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Israel rejects international investigation of Freedom Flotilla raid

But Israeli leaders – including far-right Foreign Minister Avigdor Lieberman – say they are open to US involvement in a domestic investigation of the Israeli raid that killed nine activists on the Gaza-bound "Freedom Flotilla."

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Israel has made clear it will conduct an investigation; the open question is whether it will be a domestic probe or one that will satisfy international calls for transparency and credibility.

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"It is our standard practice after military operations, especially operations in which there have been fatalities, to conduct a prompt, professional, transparent and objective investigation in accordance with the highest international standards," said government spokesman Mark Regev, according to the Associated Press.

Seven top cabinet ministers in Mr. Netanyahu's government are reportedly discussing whether to approve an internal investigation that would include an American observer or observers.

Even Foreign Minister Avigdor Lieberman, who in the past has been the most vociferous critic of international pressures on Israel, told Israel's Ynet news that he sees no problem of commissioning an investigation with international involvement.

Livni: We want to leave the world outside Israel's door

Opposition leader Tzipi Livni also supports an Israeli investigation with a degree of foreign involvement coordinated via the US.

"Israeli soldiers acted appropriately, period. But the entire world has come out with strange positions on various commissions of inquiry,'' she told Israel radio. "The goal of the [Israeli] government needs to leave the world outside the door of Israel… The Americans can lower the threshold of international involvement.''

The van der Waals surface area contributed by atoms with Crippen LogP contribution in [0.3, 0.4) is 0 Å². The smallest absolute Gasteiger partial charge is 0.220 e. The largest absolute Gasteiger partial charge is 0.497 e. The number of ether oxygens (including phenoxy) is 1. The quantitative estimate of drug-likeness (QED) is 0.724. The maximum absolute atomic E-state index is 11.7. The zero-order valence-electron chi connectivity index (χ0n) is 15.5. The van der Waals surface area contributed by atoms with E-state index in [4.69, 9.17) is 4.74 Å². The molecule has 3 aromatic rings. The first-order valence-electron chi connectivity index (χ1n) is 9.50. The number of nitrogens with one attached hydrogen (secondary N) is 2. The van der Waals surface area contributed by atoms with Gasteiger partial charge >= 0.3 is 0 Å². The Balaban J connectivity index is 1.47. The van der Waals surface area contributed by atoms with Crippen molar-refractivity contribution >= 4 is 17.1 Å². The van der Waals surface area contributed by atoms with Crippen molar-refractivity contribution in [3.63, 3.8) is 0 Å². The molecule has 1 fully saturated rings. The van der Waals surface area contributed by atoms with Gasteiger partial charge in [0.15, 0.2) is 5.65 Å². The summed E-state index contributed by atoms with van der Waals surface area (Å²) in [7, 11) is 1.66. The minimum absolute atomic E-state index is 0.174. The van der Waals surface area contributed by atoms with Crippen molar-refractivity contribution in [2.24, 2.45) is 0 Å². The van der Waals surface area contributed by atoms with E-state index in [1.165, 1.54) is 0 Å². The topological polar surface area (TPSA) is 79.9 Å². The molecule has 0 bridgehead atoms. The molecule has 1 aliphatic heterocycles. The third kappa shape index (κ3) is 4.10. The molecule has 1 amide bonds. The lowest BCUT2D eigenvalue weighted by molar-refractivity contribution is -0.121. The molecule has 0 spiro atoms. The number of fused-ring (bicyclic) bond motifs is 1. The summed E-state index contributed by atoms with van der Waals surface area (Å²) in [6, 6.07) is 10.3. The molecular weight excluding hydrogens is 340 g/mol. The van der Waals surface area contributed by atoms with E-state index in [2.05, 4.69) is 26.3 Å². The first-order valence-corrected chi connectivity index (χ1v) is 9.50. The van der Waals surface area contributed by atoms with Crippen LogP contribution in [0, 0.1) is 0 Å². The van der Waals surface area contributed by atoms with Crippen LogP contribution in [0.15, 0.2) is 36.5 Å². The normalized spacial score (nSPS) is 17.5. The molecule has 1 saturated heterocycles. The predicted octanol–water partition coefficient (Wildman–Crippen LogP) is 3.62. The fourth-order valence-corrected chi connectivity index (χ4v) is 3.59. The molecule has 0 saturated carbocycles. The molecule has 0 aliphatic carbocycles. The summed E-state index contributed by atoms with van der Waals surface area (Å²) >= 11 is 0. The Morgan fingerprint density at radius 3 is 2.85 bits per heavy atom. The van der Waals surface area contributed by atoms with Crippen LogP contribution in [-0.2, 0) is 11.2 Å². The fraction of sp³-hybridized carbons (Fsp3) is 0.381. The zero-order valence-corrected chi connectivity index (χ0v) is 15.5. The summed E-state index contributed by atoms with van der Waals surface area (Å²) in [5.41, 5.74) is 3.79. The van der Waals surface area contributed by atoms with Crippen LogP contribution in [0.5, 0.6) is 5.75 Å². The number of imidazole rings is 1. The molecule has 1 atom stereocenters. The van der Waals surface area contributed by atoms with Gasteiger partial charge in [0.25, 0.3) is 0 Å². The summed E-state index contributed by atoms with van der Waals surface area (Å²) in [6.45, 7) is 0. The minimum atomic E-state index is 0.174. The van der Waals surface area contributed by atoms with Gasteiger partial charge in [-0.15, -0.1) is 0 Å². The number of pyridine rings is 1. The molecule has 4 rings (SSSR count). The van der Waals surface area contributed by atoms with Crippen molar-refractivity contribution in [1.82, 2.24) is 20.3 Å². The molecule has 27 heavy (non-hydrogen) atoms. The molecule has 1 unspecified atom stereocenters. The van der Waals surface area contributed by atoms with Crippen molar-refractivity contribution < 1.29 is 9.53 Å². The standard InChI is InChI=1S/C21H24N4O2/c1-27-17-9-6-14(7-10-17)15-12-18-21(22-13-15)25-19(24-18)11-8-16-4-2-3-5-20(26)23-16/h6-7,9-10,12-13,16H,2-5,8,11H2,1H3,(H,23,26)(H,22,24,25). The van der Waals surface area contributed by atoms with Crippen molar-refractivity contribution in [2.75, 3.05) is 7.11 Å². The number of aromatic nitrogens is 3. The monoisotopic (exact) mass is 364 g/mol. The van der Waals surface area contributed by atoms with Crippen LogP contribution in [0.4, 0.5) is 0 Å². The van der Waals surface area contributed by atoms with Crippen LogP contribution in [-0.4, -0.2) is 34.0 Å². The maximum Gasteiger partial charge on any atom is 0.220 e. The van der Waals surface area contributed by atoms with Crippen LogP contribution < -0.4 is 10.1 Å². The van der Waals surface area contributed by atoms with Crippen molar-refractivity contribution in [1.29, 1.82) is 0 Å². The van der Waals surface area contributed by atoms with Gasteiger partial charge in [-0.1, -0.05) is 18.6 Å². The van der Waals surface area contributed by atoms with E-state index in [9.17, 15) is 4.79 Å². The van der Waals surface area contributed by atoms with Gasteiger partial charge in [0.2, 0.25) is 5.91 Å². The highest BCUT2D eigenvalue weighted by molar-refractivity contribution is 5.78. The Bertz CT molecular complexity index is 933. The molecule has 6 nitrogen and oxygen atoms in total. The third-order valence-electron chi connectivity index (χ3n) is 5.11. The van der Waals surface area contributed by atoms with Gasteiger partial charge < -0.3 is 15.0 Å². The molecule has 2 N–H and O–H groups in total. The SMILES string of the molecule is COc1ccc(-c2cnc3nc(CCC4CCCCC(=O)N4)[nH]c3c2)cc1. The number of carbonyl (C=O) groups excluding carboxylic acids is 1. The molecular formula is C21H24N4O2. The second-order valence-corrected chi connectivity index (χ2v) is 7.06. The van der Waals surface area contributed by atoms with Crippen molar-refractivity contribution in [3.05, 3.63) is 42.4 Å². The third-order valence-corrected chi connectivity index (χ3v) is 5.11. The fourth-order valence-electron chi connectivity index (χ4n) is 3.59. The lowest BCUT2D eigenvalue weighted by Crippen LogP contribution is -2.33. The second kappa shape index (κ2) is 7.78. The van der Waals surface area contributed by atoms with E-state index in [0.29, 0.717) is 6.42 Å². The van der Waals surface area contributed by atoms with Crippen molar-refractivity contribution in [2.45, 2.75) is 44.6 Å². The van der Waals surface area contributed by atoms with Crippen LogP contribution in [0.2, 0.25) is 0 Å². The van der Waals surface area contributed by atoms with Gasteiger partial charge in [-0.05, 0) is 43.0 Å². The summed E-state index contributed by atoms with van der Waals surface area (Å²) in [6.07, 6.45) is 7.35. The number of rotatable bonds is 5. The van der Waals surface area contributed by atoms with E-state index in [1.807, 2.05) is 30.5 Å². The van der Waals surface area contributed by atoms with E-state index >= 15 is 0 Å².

Shlomo Dror, a spokesman for Israel's defense ministry, says the army is already conducting a standard review of the incident necessary to learn lessons for the future. Under normal circumstances such a review is the preferred method, he says. However he acknowledged that the international political environment is "bad'' for Israel.

"Is it necessary to check what happened there from the point of view from an independent committee? We will have to deal with this issue with the US," he says. "We are open to the US [involvement] in the investigation we will do here, there will be no problem to share it.''

Why Israel is wary

Following the Gaza war, some Israeli politicians argued that the government should set up its own independent committee headed by a retired Israeli judge to fend off inquiries from the UN, but Defense Minister Ehud Barak opposed.

Israel has lobbied foreign allies to block the UN-sponsored Goldstone investigation, which it considers a biased attempt to limit its ability to respond to attacks from groups like Hamas and Hezbollah.

So despite the readiness to work with the US on a flotilla investigation, Israel is uneasy about opening up the process to an international panel.


IN PICTURES: The Gaza flotilla and the aftermath of the Israeli naval raid